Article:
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Traditional Māori music, or Te Pūoro Māori is composed or performed by Māori, the native people of New Zealand, and includes a wide variety of folk music styles, often integrated with poetry and dance.
In addition to these traditions and musical heritage, since the 19th-century European colonisation of New Zealand Māori musicians and performers have adopted and interpreted many of the imported Western musical styles. Contemporary rock and roll, soul, reggae and hip hop all feature a variety of notable Māori performers.
Songs (waiata) are sung solo, in unison or at the octave. Types of song include lullabies (oriori), love songs (waitata aroha) and laments (waiata tangi). Traditionally all formal speeches are followed by a waiata sung by the speaker and their group of supporters. Some of the smaller wind instruments are also sung into, and the sound of the poi (raupo ball swung on the end of a flax cord) provides a rhythmic accompaniment to waiata poi.
Captain Cook reported that the Māori sang a song in "semitones" and others reported that the Māori had no vocal music at all, or sang discordantly. In fact the ancient chants, or mōteatea, to which Cook was referring are microtonal and repeat a single melodic line, generally centred on one note, falling away at the end of the last line. It was a bad omen for a song to be interrupted, so singers would perform in subgroups to allow each to breathe without interrupting the flow of the chant. Mervyn McLean, in "Traditional Songs of the Maori", first notated the microtonality in a significant number of mōteatea. Ngā Mōteatea, collected by Sir Āpirana Ngata, is an important collection of traditional song lyrics.
A karanga is a formal, ceremonial call and response at the start of a pōwhiri (welcome ceremony) between the tribal community of a marae (traditional Maori pa or tribal grounds), or equivalent venue, and a group of visitors. The karanga is given by women only. The woman performing the call for the welcoming group is called the kai karanga, while the woman responding on behalf of the visitors is called the kai whakaatu. The karanga follows a format which includes a series of discussions (such as whaikorero, mihi and whakawhanaungatanga) and addressing and greeting each other and the people they are representing and paying tribute to the dead, especially those who have died recently. The purpose of the occasion is also addressed during this time. Traditionally, the karanga was a time where the tangata whenua could determine whether the visiting party were visiting in peace or for purposes of war. Skilled kaikaranga are able to use eloquent language and metaphor to encapsulate important information about the group and the purpose of the visit.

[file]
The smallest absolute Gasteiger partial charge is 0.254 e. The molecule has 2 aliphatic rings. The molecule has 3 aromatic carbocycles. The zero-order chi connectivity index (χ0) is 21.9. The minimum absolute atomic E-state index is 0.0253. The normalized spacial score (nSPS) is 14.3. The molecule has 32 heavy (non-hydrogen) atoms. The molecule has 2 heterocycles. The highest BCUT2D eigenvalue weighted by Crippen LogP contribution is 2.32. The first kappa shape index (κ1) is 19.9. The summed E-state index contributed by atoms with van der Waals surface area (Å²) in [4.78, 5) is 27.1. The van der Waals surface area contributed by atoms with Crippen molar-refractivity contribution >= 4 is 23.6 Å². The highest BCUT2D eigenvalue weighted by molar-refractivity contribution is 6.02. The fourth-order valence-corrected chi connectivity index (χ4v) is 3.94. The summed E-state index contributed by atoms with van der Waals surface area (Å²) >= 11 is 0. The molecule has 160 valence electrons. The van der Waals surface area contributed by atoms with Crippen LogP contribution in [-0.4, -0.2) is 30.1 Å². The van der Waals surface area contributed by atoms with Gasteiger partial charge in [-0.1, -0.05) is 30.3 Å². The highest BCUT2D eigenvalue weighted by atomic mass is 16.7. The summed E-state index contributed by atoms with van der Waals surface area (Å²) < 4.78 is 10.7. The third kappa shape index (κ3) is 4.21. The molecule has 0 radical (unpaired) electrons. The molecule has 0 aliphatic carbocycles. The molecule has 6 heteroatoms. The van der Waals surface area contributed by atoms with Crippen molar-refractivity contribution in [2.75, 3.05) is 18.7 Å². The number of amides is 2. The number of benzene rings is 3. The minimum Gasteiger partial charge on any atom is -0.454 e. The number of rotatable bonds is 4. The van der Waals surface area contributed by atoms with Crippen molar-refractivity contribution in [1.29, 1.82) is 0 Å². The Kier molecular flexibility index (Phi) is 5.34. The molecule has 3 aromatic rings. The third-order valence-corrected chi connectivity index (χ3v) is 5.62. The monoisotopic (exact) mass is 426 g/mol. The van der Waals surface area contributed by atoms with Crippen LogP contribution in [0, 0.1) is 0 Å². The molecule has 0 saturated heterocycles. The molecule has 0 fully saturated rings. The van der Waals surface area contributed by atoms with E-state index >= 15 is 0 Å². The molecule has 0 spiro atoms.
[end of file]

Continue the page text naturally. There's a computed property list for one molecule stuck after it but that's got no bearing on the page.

Taonga pūoro (traditional Māori musical instruments)
Although pre-European Māori music was predominantly sung, there is also a rich tradition of wind, percussion and whirled instruments known by the collective term taonga pūoro. The work of researchers and enthusiasts such as Richard Nunns, Hirini Melbourne and Brian Flintoff has provided a wealth of knowledge and information around the sounds, history and stories of these instruments, which included various types of flutes, wooden trumpets, percussion instruments and bull-roarers.
Revival of traditional music